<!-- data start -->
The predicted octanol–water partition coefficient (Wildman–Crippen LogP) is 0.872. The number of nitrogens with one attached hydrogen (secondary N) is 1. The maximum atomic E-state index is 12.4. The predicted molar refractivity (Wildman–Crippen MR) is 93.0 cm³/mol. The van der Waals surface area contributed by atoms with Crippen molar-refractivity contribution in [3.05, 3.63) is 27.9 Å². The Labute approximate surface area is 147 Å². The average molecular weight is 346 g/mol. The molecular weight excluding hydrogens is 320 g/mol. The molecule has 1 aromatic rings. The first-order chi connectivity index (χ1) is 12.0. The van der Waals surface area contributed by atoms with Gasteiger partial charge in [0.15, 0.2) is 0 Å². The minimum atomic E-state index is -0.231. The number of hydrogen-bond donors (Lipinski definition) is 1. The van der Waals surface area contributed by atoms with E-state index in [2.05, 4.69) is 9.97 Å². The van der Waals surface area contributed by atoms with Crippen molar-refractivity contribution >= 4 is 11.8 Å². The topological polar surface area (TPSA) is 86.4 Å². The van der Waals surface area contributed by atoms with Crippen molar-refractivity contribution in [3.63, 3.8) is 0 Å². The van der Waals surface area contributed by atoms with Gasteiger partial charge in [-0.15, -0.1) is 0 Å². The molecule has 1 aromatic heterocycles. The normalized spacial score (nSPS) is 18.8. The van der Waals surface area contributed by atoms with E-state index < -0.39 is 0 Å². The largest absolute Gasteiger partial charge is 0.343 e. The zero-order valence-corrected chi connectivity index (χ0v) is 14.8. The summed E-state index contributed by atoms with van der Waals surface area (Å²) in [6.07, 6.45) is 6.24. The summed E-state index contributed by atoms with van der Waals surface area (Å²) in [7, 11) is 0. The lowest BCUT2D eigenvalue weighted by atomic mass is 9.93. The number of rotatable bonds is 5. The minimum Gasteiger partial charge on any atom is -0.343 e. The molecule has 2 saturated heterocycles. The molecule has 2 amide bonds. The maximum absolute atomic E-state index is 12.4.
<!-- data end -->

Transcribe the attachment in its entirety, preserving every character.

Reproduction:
The predicted octanol–water partition coefficient (Wildman–Crippen LogP) is 0.872. The number of nitrogens with one attached hydrogen (secondary N) is 1. The maximum atomic E-state index is 12.4. The predicted molar refractivity (Wildman–Crippen MR) is 93.0 cm³/mol. The van der Waals surface area contributed by atoms with Crippen molar-refractivity contribution in [3.05, 3.63) is 27.9 Å². The Labute approximate surface area is 147 Å². The average molecular weight is 346 g/mol. The molecular weight excluding hydrogens is 320 g/mol. The molecule has 1 aromatic rings. The first-order chi connectivity index (χ1) is 12.0. The van der Waals surface area contributed by atoms with Gasteiger partial charge in [0.15, 0.2) is 0 Å². The minimum atomic E-state index is -0.231. The number of hydrogen-bond donors (Lipinski definition) is 1. The van der Waals surface area contributed by atoms with E-state index in [2.05, 4.69) is 9.97 Å². The van der Waals surface area contributed by atoms with Crippen molar-refractivity contribution >= 4 is 11.8 Å². The topological polar surface area (TPSA) is 86.4 Å². The van der Waals surface area contributed by atoms with Crippen molar-refractivity contribution in [3.63, 3.8) is 0 Å². The van der Waals surface area contributed by atoms with Gasteiger partial charge in [-0.15, -0.1) is 0 Å². The molecule has 1 aromatic heterocycles. The normalized spacial score (nSPS) is 18.8. The van der Waals surface area contributed by atoms with E-state index < -0.39 is 0 Å². The largest absolute Gasteiger partial charge is 0.343 e. The zero-order valence-corrected chi connectivity index (χ0v) is 14.8. The summed E-state index contributed by atoms with van der Waals surface area (Å²) in [6.07, 6.45) is 6.24. The summed E-state index contributed by atoms with van der Waals surface area (Å²) in [7, 11) is 0. The lowest BCUT2D eigenvalue weighted by atomic mass is 9.93. The number of rotatable bonds is 5. The minimum Gasteiger partial charge on any atom is -0.343 e. The molecule has 2 saturated heterocycles. The molecule has 2 amide bonds. The maximum absolute atomic E-state index is 12.4.